North American Network Operators Group

Date Prev | Date Next | Date Index | Thread Index | Author Index | Historical

RE: Cogent/Level 3 depeering

  • From: David Schwartz
  • Date: Thu Oct 06 16:05:20 2005

> On Wed, 05 Oct 2005 19:27:24 PDT, David Schwartz said:

> > 	Level 3 cut of Cogent's connectivity. Until and unless they
> > give some
> > reason that makes sense, they are no longer making the effort
> > and are not
> > part of the internet.

> If I had a garden, things would grow *so* wonderfully next year
> if I spread this
> stuff on it.

> So are you saying that if *your* AS was peered at a dozen places, and you
> dropped *one* because it wasn't cost-effective, that you wouldn't
> be part of
> the Internet, even though you still had 11 peers going full blast?

	Being part of the Internet is not about communicating with 11 people and
not the twelfth. It's about communicating with *anyone* (quite literally)
that's willing to make a sufficient effort to communicate with you using the
standards and practices that have evolved.

> By the same logic, Cogent isn't part of the Internet *EITHER*,
> because they're
> not bending over backwards to buy transit to get the L3 routes
> accessible again.

	Bending over backwards was never required. As I said in the part you cut
off when you replied, nobody has to run a line all the way to the server in
my basement that isn't connectected to anything at all. What they do have to
do is make a reasonable effort to communicate with anyone who is willing to
make a similar effort. When you contract for Internet access, you are
contracting to reach everyone who wants to reach you. This "want" is not a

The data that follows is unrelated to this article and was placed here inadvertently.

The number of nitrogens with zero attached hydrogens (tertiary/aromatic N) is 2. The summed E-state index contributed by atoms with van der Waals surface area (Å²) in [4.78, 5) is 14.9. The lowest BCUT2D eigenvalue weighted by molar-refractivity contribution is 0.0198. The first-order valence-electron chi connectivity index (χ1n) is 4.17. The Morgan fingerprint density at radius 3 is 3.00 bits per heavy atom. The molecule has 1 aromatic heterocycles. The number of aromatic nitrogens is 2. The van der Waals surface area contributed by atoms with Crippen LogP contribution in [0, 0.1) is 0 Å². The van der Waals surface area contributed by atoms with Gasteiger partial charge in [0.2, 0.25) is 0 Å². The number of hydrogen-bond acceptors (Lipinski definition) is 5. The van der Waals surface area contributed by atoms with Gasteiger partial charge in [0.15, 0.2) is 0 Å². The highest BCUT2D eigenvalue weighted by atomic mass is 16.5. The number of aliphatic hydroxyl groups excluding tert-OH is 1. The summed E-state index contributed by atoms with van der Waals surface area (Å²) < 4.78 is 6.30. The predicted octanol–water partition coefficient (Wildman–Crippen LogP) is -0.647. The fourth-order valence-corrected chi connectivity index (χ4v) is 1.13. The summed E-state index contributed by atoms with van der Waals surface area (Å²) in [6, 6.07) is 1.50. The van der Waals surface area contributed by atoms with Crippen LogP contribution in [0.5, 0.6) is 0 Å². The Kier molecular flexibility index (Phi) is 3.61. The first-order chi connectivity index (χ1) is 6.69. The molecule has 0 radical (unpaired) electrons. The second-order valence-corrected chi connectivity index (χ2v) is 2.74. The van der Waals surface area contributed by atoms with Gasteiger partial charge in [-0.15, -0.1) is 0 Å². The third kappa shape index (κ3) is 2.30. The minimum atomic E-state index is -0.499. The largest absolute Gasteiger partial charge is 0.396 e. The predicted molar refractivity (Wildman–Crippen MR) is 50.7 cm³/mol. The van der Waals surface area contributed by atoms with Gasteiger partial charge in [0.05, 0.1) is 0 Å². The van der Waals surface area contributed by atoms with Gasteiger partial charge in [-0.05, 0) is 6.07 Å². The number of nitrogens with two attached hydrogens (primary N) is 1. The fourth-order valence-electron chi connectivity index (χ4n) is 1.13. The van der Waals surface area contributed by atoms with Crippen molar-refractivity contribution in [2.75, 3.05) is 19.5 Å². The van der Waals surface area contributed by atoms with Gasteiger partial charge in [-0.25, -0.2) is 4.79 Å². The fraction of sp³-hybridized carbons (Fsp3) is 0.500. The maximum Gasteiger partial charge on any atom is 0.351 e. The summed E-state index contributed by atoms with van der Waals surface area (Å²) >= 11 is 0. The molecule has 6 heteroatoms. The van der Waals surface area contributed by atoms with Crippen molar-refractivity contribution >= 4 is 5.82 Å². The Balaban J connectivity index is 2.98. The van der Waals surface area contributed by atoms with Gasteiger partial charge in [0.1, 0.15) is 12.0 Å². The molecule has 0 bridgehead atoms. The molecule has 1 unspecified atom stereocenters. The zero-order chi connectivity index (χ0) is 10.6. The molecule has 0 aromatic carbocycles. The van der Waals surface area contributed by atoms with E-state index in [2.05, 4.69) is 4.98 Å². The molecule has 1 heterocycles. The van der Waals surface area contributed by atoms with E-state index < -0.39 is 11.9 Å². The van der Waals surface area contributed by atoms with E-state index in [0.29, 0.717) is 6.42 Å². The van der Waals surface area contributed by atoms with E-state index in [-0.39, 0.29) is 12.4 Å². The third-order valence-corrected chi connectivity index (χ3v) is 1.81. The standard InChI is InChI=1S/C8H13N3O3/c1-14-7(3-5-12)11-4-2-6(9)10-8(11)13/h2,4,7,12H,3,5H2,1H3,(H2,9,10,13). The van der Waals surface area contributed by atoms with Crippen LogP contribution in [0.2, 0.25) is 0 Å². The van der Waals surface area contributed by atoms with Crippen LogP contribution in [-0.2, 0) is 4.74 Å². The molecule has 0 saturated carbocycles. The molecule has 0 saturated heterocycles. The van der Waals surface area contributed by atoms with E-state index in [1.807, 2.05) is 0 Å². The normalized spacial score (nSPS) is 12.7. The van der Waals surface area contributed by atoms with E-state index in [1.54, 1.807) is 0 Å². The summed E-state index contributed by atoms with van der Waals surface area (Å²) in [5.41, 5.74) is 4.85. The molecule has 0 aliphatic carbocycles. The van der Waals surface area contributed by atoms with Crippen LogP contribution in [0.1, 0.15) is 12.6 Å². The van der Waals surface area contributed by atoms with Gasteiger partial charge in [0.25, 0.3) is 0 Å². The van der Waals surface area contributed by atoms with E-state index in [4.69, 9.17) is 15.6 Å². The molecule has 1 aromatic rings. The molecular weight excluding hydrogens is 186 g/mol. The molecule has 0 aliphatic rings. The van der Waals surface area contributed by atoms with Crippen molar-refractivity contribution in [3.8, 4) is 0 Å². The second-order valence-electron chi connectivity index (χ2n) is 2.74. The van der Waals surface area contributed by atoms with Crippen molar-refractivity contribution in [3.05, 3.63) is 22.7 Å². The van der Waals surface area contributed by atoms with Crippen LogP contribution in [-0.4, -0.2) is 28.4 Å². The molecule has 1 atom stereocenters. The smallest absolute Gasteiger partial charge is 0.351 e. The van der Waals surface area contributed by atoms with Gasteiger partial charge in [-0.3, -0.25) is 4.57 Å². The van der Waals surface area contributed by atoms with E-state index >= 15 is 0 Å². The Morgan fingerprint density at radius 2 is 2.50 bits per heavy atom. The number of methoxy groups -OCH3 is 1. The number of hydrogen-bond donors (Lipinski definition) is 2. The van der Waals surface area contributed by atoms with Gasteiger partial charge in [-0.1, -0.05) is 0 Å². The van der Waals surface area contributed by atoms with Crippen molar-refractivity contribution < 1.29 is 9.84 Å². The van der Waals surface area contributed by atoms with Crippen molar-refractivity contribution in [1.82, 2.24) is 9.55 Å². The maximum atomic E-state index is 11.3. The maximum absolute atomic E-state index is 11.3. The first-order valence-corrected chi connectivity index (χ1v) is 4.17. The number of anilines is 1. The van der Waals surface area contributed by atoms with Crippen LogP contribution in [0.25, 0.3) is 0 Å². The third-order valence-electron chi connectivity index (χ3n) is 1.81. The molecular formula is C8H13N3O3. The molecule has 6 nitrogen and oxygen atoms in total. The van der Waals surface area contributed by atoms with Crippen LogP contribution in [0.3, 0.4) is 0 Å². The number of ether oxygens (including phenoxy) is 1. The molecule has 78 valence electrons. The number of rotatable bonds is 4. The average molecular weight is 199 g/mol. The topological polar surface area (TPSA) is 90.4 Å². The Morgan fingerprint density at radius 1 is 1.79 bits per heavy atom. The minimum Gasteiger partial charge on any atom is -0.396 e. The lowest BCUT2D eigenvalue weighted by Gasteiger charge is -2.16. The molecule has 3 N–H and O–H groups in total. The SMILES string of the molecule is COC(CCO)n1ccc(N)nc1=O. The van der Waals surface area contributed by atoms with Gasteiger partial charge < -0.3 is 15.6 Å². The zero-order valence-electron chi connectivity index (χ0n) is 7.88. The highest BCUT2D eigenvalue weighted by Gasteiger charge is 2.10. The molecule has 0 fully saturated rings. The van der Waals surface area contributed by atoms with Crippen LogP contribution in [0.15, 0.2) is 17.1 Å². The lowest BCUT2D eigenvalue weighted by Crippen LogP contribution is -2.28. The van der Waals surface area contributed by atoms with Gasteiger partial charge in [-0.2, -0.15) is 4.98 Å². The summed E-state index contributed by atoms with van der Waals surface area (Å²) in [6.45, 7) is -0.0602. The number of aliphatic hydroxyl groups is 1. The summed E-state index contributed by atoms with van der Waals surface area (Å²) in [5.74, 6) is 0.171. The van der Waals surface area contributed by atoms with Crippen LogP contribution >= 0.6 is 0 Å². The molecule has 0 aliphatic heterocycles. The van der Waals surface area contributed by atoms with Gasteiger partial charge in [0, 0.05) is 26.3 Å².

mental thing, it's an action of making the effort to connect to people.

> For that matter, AS1312 isn't part of the Internet either, because we're
> only connected at 2 major points at the moment, and we're not
> making much of
> an effort to get connectivity to places that for one reason or
> another don't
> see a routing announcement for us, or we don't see their
> announcement. And I'm
> sure that with 180K routes, there's gotta be at least a dozen
> that we can't
> actually talk to...

	If they make an effort to talk to you, and you do not make a similar effort
to talk to them, then you're not part of the Internet. The Internet is the
network that has resulted from this philosophy. It is this philosophy that
makes it the Internet.

> But oddly enough, I *seem* to be on the Internet. What's wrong
> with this picture?

	What's wrong is that you are misrepresenting yourself and your connection
philosophy. You are, through your providers and peers making that effort.
Buying Internet access from someone who purports to provide it is one way of
trying to connect with anyone who tries to connect with you.